Endangered Species Act
Consultation and Project Reviews
The Fish and Wildlife Service’s Endangered Species program is responsible for reviewing actions that may affect federally listed species. Federal agencies are required to consult with the Fish and Wildlife Service regarding any activity that “may affect” federally listed species, pursuant to Section 7 of the Endangered Species Act. Federal actions include those that are authorized, funded, or carried out, in whole or in part, by a Federal agency. Non-federal activities are not subject to the consultation requirements of the Endangered Species Act; however, the Service frequently reviews non-federal actions to ensure they will not result in the “take” of federally listed species.
Section 9 of the ESA makes it illegal for any person subject to the jurisdiction of the United States to “take” any federally listed endangered or threatened species of fish or wildlife without a special exemption. “Person” is defined under the ESA to include individuals, corporations, partnerships, trusts, associations, or any other private entity; local, state, and Federal agencies; or any other entity subject to the jurisdiction of the United States. Under the ESA, “take” means to harass, harm, pursue, hunt, shoot, wound, kill, trap, capture, collect, or to attempt to engage in any such conduct. Harm is further defined to include significant habitat modification or degradation that results in death or injury to listed species by significantly impairing essential behavior patterns such as breeding, feeding, or sheltering. Harass is defined as actions that create the likelihood of injury to listed species to such an extent as to significantly disrupt normal behavior patterns which include, but are not limited to, breeding, feeding, or sheltering.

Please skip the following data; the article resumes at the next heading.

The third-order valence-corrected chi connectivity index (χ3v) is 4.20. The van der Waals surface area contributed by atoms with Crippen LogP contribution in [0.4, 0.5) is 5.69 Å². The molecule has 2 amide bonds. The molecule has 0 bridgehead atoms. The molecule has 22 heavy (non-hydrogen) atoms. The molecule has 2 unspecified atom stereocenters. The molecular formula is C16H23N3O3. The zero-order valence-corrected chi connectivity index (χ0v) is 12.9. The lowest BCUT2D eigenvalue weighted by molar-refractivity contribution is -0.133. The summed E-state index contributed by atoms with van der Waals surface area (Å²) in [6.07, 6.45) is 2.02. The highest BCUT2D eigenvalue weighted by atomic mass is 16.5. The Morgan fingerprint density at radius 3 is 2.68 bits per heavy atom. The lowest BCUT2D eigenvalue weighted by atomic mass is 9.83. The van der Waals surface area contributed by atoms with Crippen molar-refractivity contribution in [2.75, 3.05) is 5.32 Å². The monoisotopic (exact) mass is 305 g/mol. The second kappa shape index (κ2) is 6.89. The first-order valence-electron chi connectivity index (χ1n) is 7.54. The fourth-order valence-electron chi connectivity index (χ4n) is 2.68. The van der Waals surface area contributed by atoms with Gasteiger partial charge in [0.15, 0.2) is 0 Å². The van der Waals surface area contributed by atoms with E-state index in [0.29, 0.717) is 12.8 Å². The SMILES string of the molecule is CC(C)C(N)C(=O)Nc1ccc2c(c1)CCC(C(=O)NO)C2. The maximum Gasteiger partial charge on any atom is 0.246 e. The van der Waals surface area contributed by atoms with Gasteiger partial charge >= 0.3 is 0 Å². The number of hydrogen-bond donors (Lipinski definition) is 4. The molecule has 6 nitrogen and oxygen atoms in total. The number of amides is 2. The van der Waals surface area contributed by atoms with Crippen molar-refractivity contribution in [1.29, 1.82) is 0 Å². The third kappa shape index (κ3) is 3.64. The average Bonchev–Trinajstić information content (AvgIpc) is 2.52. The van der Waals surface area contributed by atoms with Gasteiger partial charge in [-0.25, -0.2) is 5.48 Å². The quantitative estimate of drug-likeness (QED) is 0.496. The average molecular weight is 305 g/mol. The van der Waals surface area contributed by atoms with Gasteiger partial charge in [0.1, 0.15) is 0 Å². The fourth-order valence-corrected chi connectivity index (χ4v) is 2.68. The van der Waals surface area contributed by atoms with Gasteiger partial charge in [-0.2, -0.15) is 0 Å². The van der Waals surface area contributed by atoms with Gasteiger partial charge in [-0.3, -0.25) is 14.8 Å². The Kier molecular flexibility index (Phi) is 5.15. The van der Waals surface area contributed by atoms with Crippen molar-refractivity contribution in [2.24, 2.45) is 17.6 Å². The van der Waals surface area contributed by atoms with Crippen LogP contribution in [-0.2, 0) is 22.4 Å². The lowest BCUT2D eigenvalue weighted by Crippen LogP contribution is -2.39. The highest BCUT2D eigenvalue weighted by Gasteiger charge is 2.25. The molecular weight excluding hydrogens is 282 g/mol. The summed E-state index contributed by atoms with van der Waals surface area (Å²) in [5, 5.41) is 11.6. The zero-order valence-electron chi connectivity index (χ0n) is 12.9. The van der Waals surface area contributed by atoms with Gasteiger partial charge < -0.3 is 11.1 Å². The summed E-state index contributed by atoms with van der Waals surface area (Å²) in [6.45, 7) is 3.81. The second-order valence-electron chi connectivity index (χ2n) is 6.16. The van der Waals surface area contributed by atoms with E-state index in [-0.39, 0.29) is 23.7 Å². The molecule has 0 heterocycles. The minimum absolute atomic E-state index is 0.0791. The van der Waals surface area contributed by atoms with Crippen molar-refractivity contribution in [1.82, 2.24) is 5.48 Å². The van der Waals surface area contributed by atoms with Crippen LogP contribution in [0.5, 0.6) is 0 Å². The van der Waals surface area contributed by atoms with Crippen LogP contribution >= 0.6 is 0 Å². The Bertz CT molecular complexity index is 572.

Section 10 of the ESA establishes an incidental take permit provision for non-federal entities that includes the development of habitat conservation plans. This provision authorizes the Service, under some circumstances, to permit the taking of federally listed fish and wildlife if such taking is “incidental to, and not the purpose of carrying out otherwise lawful activities.” This process is also intended to be used to reduce conflicts between listed species and private development and to provide a framework that would encourage “creative partnerships” between the private sector and local, state, and Federal agencies in the interest of endangered and threatened species and habitat conservation. When approved by the Service, this regulatory procedure results in the issuance of a permit authorizing incidental take, provided such take is mitigated by appropriate conservation measures for habitat maintenance, enhancement, and protection, coincident with development.